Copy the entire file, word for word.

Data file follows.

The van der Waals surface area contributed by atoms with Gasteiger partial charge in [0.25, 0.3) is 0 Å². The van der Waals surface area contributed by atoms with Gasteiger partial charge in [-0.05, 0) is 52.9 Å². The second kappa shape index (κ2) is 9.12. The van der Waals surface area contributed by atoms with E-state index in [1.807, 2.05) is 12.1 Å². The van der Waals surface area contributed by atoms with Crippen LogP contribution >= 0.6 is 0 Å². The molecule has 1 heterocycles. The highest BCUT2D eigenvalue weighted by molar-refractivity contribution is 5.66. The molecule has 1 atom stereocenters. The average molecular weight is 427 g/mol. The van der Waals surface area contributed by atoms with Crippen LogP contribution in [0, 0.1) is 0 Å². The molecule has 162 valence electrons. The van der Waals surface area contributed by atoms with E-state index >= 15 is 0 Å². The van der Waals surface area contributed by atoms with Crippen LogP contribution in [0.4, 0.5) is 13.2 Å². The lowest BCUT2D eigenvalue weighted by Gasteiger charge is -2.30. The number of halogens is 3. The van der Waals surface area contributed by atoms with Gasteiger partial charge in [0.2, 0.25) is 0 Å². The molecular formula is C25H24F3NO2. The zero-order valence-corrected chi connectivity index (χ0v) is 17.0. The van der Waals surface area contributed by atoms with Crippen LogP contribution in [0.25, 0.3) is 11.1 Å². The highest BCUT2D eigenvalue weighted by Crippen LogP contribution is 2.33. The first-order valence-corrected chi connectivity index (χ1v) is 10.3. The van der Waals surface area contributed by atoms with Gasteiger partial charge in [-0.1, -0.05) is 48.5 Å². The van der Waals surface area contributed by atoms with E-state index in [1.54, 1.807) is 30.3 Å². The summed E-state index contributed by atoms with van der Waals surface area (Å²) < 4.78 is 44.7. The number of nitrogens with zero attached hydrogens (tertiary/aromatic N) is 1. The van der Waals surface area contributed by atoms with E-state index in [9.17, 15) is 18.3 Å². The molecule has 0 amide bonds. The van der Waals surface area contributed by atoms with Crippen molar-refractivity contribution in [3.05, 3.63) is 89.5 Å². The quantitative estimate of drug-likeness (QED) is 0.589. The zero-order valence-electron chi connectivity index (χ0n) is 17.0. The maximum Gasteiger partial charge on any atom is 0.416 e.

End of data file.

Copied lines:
The van der Waals surface area contributed by atoms with Gasteiger partial charge in [0.25, 0.3) is 0 Å². The van der Waals surface area contributed by atoms with Gasteiger partial charge in [-0.05, 0) is 52.9 Å². The second kappa shape index (κ2) is 9.12. The van der Waals surface area contributed by atoms with E-state index in [1.807, 2.05) is 12.1 Å². The van der Waals surface area contributed by atoms with Crippen LogP contribution >= 0.6 is 0 Å². The molecule has 1 heterocycles. The highest BCUT2D eigenvalue weighted by molar-refractivity contribution is 5.66. The molecule has 1 atom stereocenters. The average molecular weight is 427 g/mol. The van der Waals surface area contributed by atoms with Crippen LogP contribution in [0, 0.1) is 0 Å². The molecule has 162 valence electrons. The van der Waals surface area contributed by atoms with E-state index >= 15 is 0 Å². The van der Waals surface area contributed by atoms with Crippen LogP contribution in [0.4, 0.5) is 13.2 Å². The lowest BCUT2D eigenvalue weighted by Gasteiger charge is -2.30. The number of halogens is 3. The van der Waals surface area contributed by atoms with Gasteiger partial charge in [0.2, 0.25) is 0 Å². The molecular formula is C25H24F3NO2. The zero-order valence-corrected chi connectivity index (χ0v) is 17.0. The van der Waals surface area contributed by atoms with Crippen LogP contribution in [0.25, 0.3) is 11.1 Å². The highest BCUT2D eigenvalue weighted by Crippen LogP contribution is 2.33. The first-order valence-corrected chi connectivity index (χ1v) is 10.3. The van der Waals surface area contributed by atoms with Gasteiger partial charge in [-0.1, -0.05) is 48.5 Å². The van der Waals surface area contributed by atoms with E-state index in [1.54, 1.807) is 30.3 Å². The summed E-state index contributed by atoms with van der Waals surface area (Å²) < 4.78 is 44.7. The number of nitrogens with zero attached hydrogens (tertiary/aromatic N) is 1. The van der Waals surface area contributed by atoms with E-state index in [9.17, 15) is 18.3 Å². The molecule has 0 amide bonds. The van der Waals surface area contributed by atoms with Crippen molar-refractivity contribution in [3.05, 3.63) is 89.5 Å². The quantitative estimate of drug-likeness (QED) is 0.589. The zero-order valence-electron chi connectivity index (χ0n) is 17.0. The maximum Gasteiger partial charge on any atom is 0.416 e.